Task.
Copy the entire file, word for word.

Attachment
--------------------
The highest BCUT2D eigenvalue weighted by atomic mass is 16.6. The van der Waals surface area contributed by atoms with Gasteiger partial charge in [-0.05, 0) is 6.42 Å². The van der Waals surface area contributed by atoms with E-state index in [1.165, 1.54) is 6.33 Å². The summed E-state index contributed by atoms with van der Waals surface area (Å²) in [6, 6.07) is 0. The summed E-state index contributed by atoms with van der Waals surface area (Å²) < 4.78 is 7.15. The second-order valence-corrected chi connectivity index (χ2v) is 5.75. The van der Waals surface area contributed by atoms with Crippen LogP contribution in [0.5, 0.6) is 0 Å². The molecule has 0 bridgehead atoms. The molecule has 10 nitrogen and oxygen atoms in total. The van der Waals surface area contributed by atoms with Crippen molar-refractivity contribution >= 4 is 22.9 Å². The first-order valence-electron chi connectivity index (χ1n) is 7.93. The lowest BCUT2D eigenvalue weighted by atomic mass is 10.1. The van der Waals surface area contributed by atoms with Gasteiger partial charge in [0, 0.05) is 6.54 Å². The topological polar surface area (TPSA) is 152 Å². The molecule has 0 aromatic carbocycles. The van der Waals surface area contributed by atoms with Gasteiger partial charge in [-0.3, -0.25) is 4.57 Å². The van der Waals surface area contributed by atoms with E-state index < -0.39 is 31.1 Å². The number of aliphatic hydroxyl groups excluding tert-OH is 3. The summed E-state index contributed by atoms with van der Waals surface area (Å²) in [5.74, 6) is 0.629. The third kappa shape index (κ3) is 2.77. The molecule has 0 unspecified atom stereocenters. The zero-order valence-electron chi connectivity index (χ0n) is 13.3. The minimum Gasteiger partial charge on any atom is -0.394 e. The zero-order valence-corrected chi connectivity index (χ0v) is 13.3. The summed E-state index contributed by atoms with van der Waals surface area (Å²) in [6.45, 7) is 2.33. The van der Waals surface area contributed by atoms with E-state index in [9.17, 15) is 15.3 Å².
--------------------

The highest BCUT2D eigenvalue weighted by atomic mass is 16.6. The van der Waals surface area contributed by atoms with Gasteiger partial charge in [-0.05, 0) is 6.42 Å². The van der Waals surface area contributed by atoms with E-state index in [1.165, 1.54) is 6.33 Å². The summed E-state index contributed by atoms with van der Waals surface area (Å²) in [6, 6.07) is 0. The summed E-state index contributed by atoms with van der Waals surface area (Å²) < 4.78 is 7.15. The second-order valence-corrected chi connectivity index (χ2v) is 5.75. The van der Waals surface area contributed by atoms with Crippen LogP contribution in [0.5, 0.6) is 0 Å². The molecule has 0 bridgehead atoms. The molecule has 10 nitrogen and oxygen atoms in total. The van der Waals surface area contributed by atoms with Crippen molar-refractivity contribution >= 4 is 22.9 Å². The first-order valence-electron chi connectivity index (χ1n) is 7.93. The lowest BCUT2D eigenvalue weighted by atomic mass is 10.1. The van der Waals surface area contributed by atoms with Gasteiger partial charge in [0, 0.05) is 6.54 Å². The topological polar surface area (TPSA) is 152 Å². The molecule has 0 aromatic carbocycles. The van der Waals surface area contributed by atoms with Gasteiger partial charge in [-0.3, -0.25) is 4.57 Å². The van der Waals surface area contributed by atoms with E-state index < -0.39 is 31.1 Å². The number of aliphatic hydroxyl groups excluding tert-OH is 3. The summed E-state index contributed by atoms with van der Waals surface area (Å²) in [5.74, 6) is 0.629. The third kappa shape index (κ3) is 2.77. The molecule has 0 unspecified atom stereocenters. The zero-order valence-electron chi connectivity index (χ0n) is 13.3. The minimum Gasteiger partial charge on any atom is -0.394 e. The zero-order valence-corrected chi connectivity index (χ0v) is 13.3. The summed E-state index contributed by atoms with van der Waals surface area (Å²) in [6.45, 7) is 2.33. The van der Waals surface area contributed by atoms with E-state index in [9.17, 15) is 15.3 Å².